Last Update: Reissued with updates to wrongful detention information.
Do not travel to Iran due to the risk of kidnapping and the arbitrary arrest and detention of U.S. citizens. Exercise increased caution due to wrongful detentions.
Country Summary: U.S. citizens visiting or residing in Iran have been kidnapped, arrested, and detained on spurious charges. The Department has determined that at least one U.S. national is wrongfully detained by the Iranian government.
Iranian authorities continue to unjustly detain and imprison U.S. nationals, particularly dual national U.S.-Iranian nationals--including students, journalists, business travelers, and academics--on charges including espionage and posing a threat to national security. Iranian authorities routinely delay consular access to detained U.S. nationals and consistently deny consular access to dual U.S.-Iranian nationals.
The U.S. government does not have diplomatic or consular relations with the Islamic Republic of Iran. The U.S. government is unable to provide emergency services to U.S. citizens in Iran.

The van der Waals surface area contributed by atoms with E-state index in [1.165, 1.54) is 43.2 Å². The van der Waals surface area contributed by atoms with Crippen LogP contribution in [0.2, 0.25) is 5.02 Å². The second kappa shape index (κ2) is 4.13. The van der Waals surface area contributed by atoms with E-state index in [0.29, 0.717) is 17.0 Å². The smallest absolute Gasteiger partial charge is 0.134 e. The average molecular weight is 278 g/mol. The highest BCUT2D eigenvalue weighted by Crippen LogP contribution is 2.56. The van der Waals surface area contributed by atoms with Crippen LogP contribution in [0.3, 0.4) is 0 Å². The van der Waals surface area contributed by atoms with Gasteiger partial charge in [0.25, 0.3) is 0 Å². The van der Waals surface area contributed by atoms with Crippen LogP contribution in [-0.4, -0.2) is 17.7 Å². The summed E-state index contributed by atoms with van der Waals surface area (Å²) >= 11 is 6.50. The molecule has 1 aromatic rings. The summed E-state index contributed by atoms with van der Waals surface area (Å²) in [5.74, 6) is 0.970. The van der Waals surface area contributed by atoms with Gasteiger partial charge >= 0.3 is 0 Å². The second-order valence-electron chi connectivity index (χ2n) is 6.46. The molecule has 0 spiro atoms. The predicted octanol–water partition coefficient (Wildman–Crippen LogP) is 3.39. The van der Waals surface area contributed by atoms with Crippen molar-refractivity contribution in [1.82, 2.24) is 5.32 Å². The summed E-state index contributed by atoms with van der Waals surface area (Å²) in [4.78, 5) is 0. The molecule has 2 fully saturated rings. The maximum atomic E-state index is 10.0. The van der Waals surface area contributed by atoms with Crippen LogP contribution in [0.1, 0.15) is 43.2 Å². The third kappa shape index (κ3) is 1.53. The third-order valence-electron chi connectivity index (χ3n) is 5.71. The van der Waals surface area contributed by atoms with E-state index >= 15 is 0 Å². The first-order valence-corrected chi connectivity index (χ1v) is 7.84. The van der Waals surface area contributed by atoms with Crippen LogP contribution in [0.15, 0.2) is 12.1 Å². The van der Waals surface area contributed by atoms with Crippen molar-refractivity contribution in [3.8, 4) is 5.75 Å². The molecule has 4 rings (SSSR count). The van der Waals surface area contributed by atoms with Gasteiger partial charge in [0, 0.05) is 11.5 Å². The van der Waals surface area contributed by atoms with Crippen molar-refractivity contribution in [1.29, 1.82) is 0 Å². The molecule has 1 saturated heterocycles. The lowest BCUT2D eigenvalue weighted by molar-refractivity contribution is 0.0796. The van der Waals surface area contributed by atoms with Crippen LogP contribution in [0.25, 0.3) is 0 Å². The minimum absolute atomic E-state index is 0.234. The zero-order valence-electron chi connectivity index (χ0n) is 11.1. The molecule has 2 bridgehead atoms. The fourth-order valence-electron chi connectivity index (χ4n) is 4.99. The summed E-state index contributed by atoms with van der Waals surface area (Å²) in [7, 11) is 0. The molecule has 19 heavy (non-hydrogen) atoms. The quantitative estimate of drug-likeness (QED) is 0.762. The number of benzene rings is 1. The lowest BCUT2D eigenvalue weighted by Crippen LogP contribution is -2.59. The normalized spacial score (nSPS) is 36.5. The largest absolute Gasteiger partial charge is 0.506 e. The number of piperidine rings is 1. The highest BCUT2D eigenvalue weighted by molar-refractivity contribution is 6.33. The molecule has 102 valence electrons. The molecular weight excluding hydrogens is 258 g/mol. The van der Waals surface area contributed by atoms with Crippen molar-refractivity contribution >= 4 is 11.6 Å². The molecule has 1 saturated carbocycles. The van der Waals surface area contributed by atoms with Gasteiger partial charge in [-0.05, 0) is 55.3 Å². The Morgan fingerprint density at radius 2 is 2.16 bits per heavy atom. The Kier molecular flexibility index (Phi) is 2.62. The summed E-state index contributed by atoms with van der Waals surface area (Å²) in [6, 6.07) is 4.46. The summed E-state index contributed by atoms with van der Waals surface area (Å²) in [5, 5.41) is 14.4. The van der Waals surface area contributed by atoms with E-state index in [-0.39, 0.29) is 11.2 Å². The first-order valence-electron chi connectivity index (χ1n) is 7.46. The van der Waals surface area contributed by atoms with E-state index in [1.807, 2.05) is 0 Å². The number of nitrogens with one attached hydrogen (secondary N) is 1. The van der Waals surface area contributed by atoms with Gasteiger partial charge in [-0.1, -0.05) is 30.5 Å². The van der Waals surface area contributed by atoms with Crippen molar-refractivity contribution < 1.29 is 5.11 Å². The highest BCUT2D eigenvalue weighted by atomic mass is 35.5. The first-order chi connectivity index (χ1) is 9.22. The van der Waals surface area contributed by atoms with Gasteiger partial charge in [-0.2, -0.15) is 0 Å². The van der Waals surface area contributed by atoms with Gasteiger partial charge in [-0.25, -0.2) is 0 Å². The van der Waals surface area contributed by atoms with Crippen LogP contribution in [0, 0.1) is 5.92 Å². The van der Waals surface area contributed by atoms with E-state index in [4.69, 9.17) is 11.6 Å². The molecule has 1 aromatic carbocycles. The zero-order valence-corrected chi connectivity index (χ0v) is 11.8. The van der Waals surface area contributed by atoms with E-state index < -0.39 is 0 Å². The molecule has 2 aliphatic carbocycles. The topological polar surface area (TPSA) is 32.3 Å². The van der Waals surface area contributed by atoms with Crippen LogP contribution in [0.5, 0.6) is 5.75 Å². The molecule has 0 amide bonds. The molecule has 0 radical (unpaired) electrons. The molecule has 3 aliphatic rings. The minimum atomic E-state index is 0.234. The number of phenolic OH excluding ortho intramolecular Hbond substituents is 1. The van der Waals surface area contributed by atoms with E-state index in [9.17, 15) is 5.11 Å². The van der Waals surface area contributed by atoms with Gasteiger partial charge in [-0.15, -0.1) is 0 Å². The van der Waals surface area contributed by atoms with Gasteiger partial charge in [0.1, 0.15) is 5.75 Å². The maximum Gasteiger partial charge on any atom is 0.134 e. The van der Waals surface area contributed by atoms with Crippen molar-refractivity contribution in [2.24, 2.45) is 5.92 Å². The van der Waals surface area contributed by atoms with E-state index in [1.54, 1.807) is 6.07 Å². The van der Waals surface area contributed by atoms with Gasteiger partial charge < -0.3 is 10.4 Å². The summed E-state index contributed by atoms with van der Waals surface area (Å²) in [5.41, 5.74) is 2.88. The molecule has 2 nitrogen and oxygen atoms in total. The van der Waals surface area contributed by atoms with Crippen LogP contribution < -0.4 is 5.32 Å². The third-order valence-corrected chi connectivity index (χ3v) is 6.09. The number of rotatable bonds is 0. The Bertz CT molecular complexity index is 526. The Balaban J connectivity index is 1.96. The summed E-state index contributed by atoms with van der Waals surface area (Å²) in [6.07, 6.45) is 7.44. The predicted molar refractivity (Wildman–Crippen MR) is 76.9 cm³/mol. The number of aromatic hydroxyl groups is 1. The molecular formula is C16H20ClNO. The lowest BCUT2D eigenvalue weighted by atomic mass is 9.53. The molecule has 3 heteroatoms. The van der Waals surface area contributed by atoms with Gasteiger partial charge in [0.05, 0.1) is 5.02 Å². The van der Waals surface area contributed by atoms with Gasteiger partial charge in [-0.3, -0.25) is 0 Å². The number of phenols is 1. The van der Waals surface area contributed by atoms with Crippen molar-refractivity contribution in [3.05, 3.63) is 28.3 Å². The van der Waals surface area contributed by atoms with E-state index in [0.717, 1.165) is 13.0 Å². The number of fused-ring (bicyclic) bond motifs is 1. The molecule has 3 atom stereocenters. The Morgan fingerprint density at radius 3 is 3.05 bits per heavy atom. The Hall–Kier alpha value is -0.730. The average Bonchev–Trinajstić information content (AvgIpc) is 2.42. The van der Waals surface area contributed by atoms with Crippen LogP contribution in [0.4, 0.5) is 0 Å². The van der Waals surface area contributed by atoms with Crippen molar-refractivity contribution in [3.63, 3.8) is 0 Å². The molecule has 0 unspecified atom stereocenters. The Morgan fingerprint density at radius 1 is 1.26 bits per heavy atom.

Due to the risks of operating civilian aircraft within or in the vicinity of Iran, the Federal Aviation Administration (FAA) has issued a Notice to Air Missions (NOTAM) and/or a Special Federal Aviation Regulation (SFAR). For more information U.S. citizens should consult the Federal Aviation Administration’s Prohibitions, Restrictions and Notices.
Read the country information page for additional information on travel to Iran.
The Centers for Disease Control and Prevention (CDC) has determined Iran has a low level of COVID-19. Visit the CDC page for the latest Travel Health Information related to your travel.
If you are currently in Iran: